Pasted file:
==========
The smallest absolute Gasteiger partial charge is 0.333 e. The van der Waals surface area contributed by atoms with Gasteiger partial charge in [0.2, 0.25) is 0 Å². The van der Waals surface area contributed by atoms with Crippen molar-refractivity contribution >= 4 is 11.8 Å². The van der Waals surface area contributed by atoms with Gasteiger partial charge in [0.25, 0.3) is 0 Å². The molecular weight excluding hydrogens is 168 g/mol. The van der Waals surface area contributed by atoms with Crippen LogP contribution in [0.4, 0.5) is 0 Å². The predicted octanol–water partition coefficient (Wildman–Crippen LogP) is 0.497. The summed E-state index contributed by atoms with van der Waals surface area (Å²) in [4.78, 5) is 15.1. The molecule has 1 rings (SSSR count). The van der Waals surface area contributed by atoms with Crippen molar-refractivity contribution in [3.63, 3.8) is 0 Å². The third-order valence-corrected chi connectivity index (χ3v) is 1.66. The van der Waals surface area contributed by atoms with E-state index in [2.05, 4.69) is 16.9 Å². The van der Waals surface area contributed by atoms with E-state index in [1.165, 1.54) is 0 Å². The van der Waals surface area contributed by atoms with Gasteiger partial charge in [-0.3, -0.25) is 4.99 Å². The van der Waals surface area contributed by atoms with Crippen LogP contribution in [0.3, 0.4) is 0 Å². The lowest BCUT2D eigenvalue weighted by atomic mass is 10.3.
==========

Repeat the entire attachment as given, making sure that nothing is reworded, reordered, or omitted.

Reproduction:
The smallest absolute Gasteiger partial charge is 0.333 e. The van der Waals surface area contributed by atoms with Gasteiger partial charge in [0.2, 0.25) is 0 Å². The van der Waals surface area contributed by atoms with Crippen molar-refractivity contribution >= 4 is 11.8 Å². The van der Waals surface area contributed by atoms with Gasteiger partial charge in [0.25, 0.3) is 0 Å². The molecular weight excluding hydrogens is 168 g/mol. The van der Waals surface area contributed by atoms with Crippen LogP contribution in [0.4, 0.5) is 0 Å². The predicted octanol–water partition coefficient (Wildman–Crippen LogP) is 0.497. The summed E-state index contributed by atoms with van der Waals surface area (Å²) in [4.78, 5) is 15.1. The molecule has 1 rings (SSSR count). The van der Waals surface area contributed by atoms with Crippen molar-refractivity contribution in [3.63, 3.8) is 0 Å². The third-order valence-corrected chi connectivity index (χ3v) is 1.66. The van der Waals surface area contributed by atoms with E-state index in [2.05, 4.69) is 16.9 Å². The van der Waals surface area contributed by atoms with E-state index in [1.165, 1.54) is 0 Å². The van der Waals surface area contributed by atoms with Gasteiger partial charge in [-0.3, -0.25) is 4.99 Å². The van der Waals surface area contributed by atoms with Crippen LogP contribution in [0.3, 0.4) is 0 Å². The lowest BCUT2D eigenvalue weighted by atomic mass is 10.3.